Smell has a Major Impact on Taste and Our Purchases
Taste and smell are intimately entwined. Interestingly, food and drink are identified predominantly by the senses of smell and sight, not taste. Generally we associate taste to our taste buds, in actuality “taste” is actually a blend of a food’s taste, smell and texture into a single sensation. The senses taste and smell and very complex. Smell is a vital part of flavor, when smell is lessened the flavor of food is diminished. This is caused because only the taste, not the food odors, is being detected.
Only in recent years have taste receptors been identified. The tongue map, which classified sections of the tongue with specific taste receptors, was debunked in 1974, a scientist named Virginia Collings re-examined Hanig’s work and agreed with his main point: “There were variations in sensitivity to the four basic tastes around the tongue. But the variations were small and insignificant. Collings found that all tastes can be detected anywhere there are taste receptors—around the tongue, on the soft palate at back roof of the mouth, and even in the epiglottis, the flap that blocks food from the windpipe”.
“The sensation of flavor is actually a combination of taste and smell,” said Tom Finger, a professor at the University of Colorado-Denver Medical School and chairman of the 2008 International Symposium on Olfaction and Taste, held last month in San Francisco. “If you hold your nose and start chewing a jelly bean taste is limited, but open your nose midway through chewing and then you suddenly recognize apple or watermelon.” Acquiring information related to scent through the back of the mouth is called retronasal olfaction—via the nostrils it is called orthonasal olfaction.
During the process of chewing air is forced through the nasal passages, carrying the smell of the food along with it. Without the sensation of smell supplementing taste one would only be able to experience the five taste recognized by taste buds: salty, sour, sweet, bitter and umami. It’s the odor molecules from food that give us most of our taste sensation.
The process of tasting, described by Dana Small, is “When food and drink are placed in the mouth, taste cells are activated and we perceive a flavor. Concurrently, whatever we are eating or sipping invariably contacts and activates sensory cells, located side-by-side with the taste cells, that allow us to perceive qualities such as temperature, spiciness or creaminess. We perceive the act of touch as tasting because the contact “captures” the flavor sensation,” a neuroscientist as the John B. Pierce Laboratory in New Haven, Conn. and the Yale School of Medicine.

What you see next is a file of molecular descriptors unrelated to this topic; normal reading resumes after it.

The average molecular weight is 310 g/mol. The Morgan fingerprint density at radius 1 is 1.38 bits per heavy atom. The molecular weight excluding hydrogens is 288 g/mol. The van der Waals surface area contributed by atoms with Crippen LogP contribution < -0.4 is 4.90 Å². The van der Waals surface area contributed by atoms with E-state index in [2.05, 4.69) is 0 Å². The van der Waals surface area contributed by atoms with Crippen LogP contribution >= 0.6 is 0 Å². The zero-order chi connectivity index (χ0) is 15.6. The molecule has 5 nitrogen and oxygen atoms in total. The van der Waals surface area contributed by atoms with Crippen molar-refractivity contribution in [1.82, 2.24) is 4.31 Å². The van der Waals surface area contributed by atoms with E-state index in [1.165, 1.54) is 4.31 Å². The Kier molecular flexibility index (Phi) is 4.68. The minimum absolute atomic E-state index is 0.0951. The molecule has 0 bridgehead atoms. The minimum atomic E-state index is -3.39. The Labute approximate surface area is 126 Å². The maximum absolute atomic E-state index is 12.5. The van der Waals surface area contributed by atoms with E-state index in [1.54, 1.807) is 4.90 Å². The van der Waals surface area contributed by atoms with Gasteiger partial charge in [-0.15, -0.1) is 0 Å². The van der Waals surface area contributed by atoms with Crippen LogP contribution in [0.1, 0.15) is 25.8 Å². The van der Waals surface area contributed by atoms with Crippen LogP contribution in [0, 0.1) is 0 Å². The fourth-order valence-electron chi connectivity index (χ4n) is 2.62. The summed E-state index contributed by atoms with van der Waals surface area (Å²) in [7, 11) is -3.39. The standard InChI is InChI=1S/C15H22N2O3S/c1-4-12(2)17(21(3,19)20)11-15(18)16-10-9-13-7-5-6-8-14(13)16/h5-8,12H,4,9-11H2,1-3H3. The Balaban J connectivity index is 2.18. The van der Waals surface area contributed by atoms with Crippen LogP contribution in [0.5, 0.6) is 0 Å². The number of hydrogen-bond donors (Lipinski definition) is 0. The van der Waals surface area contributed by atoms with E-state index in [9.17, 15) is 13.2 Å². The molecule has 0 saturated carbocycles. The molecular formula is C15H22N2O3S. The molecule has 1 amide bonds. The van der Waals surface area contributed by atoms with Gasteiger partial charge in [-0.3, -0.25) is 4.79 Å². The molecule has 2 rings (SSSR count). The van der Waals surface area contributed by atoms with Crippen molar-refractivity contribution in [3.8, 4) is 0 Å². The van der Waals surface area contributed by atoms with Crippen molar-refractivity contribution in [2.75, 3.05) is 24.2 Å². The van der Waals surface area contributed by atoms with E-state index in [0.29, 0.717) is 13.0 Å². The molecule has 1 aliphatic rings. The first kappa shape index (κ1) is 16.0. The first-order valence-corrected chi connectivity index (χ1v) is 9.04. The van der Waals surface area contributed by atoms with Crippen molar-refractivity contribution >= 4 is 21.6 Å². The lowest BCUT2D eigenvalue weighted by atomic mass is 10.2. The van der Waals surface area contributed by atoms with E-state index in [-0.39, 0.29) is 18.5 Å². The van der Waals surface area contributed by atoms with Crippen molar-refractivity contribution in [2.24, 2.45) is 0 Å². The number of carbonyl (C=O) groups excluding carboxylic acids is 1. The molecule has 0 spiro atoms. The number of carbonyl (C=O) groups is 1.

When people’s sense of smell diminishes, for various reasons notably smoking, they are no longer to taste things as well. Scientists have found that the sense of smell is most accurate between the ages of 30 and 60 years. It begins to decline after age 60, and a large proportion of elderly persons lose their smelling ability. Additionally, women are more accurate at identifying odors.
Scent is extremely powerful because it is intertwined with our memories of places and events. That’s why the smell of grandma’s cookies is so nostalgic. Unsurprisingly marketers having been trying to incorporate scent into their advertisements and stores in order to boost sales. Businesses goals are to make customers feel relaxed and comfortable, hoping that they will stay in the stores longer and purchase more. Some businesses have even created their own signature scent that shoppers will associate with their stores. Smells have been found to influence memory, impact perception, and even increase sales.
Scent marketing is one of the newer components of advertising. This process replicates the practice of realtors baking cookies during a homes open house in order to make buyers feel at home. In a commercial setting liquid scent is vaporized by and dispersed through a building’s ventilation system. Because smell’s ability to trigger moods is based on memory, a scent’s power will differ from person to person.